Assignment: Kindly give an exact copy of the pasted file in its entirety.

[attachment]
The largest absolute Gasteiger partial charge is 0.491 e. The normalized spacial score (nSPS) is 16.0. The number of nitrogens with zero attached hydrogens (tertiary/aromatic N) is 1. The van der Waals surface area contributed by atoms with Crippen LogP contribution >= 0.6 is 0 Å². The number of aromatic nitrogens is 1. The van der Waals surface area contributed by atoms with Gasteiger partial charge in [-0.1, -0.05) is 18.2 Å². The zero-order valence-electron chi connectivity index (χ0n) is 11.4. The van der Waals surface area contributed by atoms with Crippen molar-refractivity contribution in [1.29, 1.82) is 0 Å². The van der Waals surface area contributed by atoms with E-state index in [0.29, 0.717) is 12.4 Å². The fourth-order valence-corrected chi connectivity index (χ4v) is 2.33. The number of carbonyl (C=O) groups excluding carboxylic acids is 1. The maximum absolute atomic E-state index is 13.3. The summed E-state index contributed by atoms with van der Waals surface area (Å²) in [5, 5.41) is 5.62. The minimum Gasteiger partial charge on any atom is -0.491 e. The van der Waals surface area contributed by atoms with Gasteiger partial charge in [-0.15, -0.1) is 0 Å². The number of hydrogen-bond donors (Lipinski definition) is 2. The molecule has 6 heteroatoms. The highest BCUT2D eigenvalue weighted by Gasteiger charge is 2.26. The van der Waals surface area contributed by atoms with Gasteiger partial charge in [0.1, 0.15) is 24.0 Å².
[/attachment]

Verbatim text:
The largest absolute Gasteiger partial charge is 0.491 e. The normalized spacial score (nSPS) is 16.0. The number of nitrogens with zero attached hydrogens (tertiary/aromatic N) is 1. The van der Waals surface area contributed by atoms with Crippen LogP contribution >= 0.6 is 0 Å². The number of aromatic nitrogens is 1. The van der Waals surface area contributed by atoms with Gasteiger partial charge in [-0.1, -0.05) is 18.2 Å². The zero-order valence-electron chi connectivity index (χ0n) is 11.4. The van der Waals surface area contributed by atoms with Crippen molar-refractivity contribution in [1.29, 1.82) is 0 Å². The van der Waals surface area contributed by atoms with E-state index in [0.29, 0.717) is 12.4 Å². The fourth-order valence-corrected chi connectivity index (χ4v) is 2.33. The number of carbonyl (C=O) groups excluding carboxylic acids is 1. The maximum absolute atomic E-state index is 13.3. The summed E-state index contributed by atoms with van der Waals surface area (Å²) in [5, 5.41) is 5.62. The minimum Gasteiger partial charge on any atom is -0.491 e. The van der Waals surface area contributed by atoms with Gasteiger partial charge in [-0.15, -0.1) is 0 Å². The number of hydrogen-bond donors (Lipinski definition) is 2. The molecule has 6 heteroatoms. The highest BCUT2D eigenvalue weighted by Gasteiger charge is 2.26. The van der Waals surface area contributed by atoms with Gasteiger partial charge in [0.1, 0.15) is 24.0 Å².